Recently, after receiving a particularly large amount of criticism, I wrote a post titled "Isn't It Lashon Hara? Do I Have Noble Motives? And What Do I Hope To Accomplish?". I described the purpose of my posts, and I also requested readers to write comments explaining why they appreciate this forum. One person sent in a particularly lengthy explanation, and so I decided to reproduce it here. The author has unfortunately but understandably chosen to stay anonymous, and chose the pseudonym "Penfold."
I've followed R. Slifkin's output closely for the last fifteen years or so, such that it is not easy for me to summarize all the benefits that I have derived from this blog. But since he's asked, I can hardly refuse.
If there is one overarching theme to R Slifkin's approach to Judaism, it's taking reality seriously. We've learned a lot about the history of the universe over the past couple of hundred years, and any attempt at intellectual seriousness requires an honest appraisal of these findings.
What is often underappreciated by those in the rejectionist camp is that the scientific endeavor is long past simply positing theories regarding the past; it can in fact reliably make predictions as to what we can expect to discover across a huge range of fields. R. Slifkin stands for an Orthodoxy that can make sense of this without simply positing “Last Thursdayism”, whereas his opponents provide us with few, if any, tools for doing so. To take one small example, the revolution in deciphering ancient DNA over the past decade, led by (among others) R. Avi Weiss's nephew David Reich of Harvard, has been simply breathtaking. We're finally learning when and where different sub-species of human interbred and we are now able to paint an increasingly granular picture of how homo sapiens spread across the globe over the last sixty thousand years. While perhaps not without its difficulties, R. Slifkin's approach allows for an integration of this knowledge into one's outlook. Conversely, from what I've seen, his opponents have almost nothing useful to say about the astonishing mosaic, with all of its predictive value, that these scientific breakthroughs have painted.
In a more minor key, R. Slifkin’s contributions lie not merely in his non-literal approach to the first chapters of Bereishis, but in providing license to view the terms used in the Torah, such as the “rakia”, in the context of the worldview of its recipients, without the need to unconvincingly posit that they in fact refer to features of the universe revealed by recent scientific findings.
Furthermore, I've found R. Slifkin’s work in assembling the justifications for maintaining our halachic system without a need to accept Chazal’s factual assessments to be of immense value: a perusal of the (excellent) Talmudology website shows how closely entwined Chazal’s understanding of metzius (in daf after daf of Shas) was with commonly held notions of the time. Simply insisting that this must all be disregarded in favor of a combination of forced explanations and shoulder shrugging does little to move the discussion forward, whereas R. Slifkin tackles these issues head on.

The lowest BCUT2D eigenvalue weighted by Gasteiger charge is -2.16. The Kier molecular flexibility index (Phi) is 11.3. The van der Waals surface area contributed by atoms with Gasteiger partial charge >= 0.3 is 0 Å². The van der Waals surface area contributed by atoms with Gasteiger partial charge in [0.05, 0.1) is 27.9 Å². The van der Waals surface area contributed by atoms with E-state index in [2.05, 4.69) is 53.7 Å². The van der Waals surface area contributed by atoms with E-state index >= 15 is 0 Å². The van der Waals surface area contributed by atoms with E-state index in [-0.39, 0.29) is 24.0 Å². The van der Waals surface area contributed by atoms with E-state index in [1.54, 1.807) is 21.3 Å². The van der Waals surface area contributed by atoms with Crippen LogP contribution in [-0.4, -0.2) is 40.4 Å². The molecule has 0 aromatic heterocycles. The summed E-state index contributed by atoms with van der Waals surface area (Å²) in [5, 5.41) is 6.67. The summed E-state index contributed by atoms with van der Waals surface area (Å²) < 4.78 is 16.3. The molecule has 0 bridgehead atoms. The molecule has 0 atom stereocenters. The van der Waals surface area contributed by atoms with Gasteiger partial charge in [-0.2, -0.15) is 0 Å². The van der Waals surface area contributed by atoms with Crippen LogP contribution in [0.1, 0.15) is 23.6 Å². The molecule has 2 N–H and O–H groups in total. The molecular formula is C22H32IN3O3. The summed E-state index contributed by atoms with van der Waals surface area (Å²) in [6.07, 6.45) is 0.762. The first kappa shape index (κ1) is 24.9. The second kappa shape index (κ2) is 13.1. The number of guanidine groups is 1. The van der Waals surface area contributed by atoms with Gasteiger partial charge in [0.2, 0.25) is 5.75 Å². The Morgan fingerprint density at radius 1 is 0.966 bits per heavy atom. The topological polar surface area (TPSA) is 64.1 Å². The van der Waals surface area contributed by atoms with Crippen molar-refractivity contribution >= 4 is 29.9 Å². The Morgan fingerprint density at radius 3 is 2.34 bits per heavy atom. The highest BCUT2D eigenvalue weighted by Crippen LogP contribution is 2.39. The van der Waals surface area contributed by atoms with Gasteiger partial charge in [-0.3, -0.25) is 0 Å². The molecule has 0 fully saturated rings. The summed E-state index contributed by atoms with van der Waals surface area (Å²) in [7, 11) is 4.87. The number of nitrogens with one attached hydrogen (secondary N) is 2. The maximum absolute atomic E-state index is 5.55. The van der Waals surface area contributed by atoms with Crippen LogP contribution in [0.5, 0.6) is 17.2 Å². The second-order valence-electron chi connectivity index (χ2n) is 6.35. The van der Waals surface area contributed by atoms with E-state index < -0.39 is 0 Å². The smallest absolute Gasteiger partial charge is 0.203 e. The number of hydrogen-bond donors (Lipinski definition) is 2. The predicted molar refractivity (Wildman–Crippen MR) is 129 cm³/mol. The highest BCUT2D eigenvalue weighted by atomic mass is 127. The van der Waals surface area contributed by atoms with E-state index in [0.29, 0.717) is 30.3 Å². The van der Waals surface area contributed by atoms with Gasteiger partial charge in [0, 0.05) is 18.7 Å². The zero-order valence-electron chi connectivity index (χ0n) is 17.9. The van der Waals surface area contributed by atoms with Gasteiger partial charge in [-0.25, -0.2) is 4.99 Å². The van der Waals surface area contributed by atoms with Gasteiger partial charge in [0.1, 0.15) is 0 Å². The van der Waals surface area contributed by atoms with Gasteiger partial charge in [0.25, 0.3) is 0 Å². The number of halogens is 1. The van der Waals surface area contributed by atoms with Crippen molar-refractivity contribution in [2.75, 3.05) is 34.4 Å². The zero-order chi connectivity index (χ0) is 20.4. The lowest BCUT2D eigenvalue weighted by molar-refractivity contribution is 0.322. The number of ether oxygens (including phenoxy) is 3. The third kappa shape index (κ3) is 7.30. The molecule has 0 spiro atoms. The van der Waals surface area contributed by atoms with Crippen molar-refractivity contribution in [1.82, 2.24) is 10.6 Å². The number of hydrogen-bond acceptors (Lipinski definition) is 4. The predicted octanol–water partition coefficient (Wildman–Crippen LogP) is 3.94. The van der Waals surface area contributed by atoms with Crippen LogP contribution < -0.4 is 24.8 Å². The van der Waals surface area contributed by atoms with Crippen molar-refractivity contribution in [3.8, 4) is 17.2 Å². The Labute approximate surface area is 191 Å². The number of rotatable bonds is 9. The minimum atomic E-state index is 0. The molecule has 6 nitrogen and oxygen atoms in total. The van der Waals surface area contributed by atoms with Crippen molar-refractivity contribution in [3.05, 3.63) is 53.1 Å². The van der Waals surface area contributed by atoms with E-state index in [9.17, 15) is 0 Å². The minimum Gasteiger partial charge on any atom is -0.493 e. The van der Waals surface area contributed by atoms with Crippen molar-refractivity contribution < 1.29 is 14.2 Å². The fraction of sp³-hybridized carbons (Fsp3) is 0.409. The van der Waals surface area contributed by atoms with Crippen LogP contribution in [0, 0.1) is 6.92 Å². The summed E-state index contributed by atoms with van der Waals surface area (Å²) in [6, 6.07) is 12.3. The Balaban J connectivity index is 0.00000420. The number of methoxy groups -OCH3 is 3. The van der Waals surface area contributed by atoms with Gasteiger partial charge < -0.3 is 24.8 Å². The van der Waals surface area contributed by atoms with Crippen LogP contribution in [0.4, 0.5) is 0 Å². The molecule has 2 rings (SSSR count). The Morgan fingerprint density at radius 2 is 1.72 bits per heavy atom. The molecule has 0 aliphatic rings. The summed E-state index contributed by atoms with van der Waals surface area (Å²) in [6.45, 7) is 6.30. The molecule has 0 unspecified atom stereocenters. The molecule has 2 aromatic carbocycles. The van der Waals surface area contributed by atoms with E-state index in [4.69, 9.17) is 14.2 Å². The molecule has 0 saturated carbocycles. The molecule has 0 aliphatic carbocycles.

On a rather different tack, R. Slifkin’s sharp critique of Charedi society is useful precisely for reasons not often appreciated by those outside of it. In terms of internal rhetoric, Charedi instructors, at least in the yeshivos I learned in, have little reticence in harshly criticizing other philosophies and communities, whereas those promoting the spiritual advantages of non-Charedi approaches are often far more circumspect in criticizing those to their right. This frequently leaves inquisitive Charedim in a position where they may, for example, find one aspect or another of R. Aharon Lichtenstein’s Torah U’Maddah oeuvre enticing. But when weighing that up against the profound (often substantive) deficiencies of non-Charedi Orthodoxy that they have been conditioned to be immensely sensitive to, they are left with the sense that, when it comes to the advantages of Torah U’Maddah or other virtues of non-Charedi Orthodoxy, the “game’s not worth the candle”. What may often come across as unremitting negativity towards the Charedi world on R. Slifkin’s part is actually a useful counterbalance in illustrating that Charedi approaches have significant societal and spiritual costs as well as benefits, costs that Charedi media and literature are typically rather reticent to discuss.
None of this means that I feel the need to agree with everything R. Slifkin writes, or that I am convinced that he has provided the ultimate resolution to every question he takes on. After all, if rationalist Orthodoxy is to have any pretense of being worthy of its name, it can hardly mandate the belief that one individual has all the answers. But in providing a robust exposition of a coherent and fruitful Orthodox worldview, R. Slifkin does sterling work, day in, day out, and for that I am deeply grateful.